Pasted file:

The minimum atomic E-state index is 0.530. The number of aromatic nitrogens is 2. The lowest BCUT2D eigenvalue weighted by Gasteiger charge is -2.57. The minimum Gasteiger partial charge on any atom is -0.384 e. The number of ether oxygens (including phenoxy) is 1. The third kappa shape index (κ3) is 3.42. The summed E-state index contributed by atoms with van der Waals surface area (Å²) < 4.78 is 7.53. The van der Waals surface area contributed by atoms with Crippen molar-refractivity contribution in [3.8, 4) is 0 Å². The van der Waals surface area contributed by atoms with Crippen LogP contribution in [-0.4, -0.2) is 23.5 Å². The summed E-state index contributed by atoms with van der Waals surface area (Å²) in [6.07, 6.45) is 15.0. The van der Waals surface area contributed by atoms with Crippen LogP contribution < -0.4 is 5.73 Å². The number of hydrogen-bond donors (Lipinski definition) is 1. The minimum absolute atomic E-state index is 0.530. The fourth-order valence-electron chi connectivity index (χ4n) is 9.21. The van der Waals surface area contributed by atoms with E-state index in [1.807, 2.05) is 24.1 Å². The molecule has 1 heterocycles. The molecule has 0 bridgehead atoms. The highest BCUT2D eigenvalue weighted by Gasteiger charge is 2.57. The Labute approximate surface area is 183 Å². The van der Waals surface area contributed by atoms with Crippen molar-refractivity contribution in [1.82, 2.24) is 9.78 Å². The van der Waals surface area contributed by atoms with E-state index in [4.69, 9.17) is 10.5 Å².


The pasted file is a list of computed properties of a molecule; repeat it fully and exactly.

The minimum atomic E-state index is 0.530. The number of aromatic nitrogens is 2. The lowest BCUT2D eigenvalue weighted by Gasteiger charge is -2.57. The minimum Gasteiger partial charge on any atom is -0.384 e. The number of ether oxygens (including phenoxy) is 1. The third kappa shape index (κ3) is 3.42. The summed E-state index contributed by atoms with van der Waals surface area (Å²) < 4.78 is 7.53. The van der Waals surface area contributed by atoms with Crippen molar-refractivity contribution in [3.8, 4) is 0 Å². The van der Waals surface area contributed by atoms with Crippen LogP contribution in [-0.4, -0.2) is 23.5 Å². The summed E-state index contributed by atoms with van der Waals surface area (Å²) in [6.07, 6.45) is 15.0. The van der Waals surface area contributed by atoms with Crippen LogP contribution < -0.4 is 5.73 Å². The number of hydrogen-bond donors (Lipinski definition) is 1. The minimum absolute atomic E-state index is 0.530. The fourth-order valence-electron chi connectivity index (χ4n) is 9.21. The van der Waals surface area contributed by atoms with E-state index in [1.807, 2.05) is 24.1 Å². The molecule has 1 heterocycles. The molecule has 0 bridgehead atoms. The highest BCUT2D eigenvalue weighted by Gasteiger charge is 2.57. The Labute approximate surface area is 183 Å². The van der Waals surface area contributed by atoms with Crippen molar-refractivity contribution in [1.82, 2.24) is 9.78 Å². The van der Waals surface area contributed by atoms with E-state index in [4.69, 9.17) is 10.5 Å².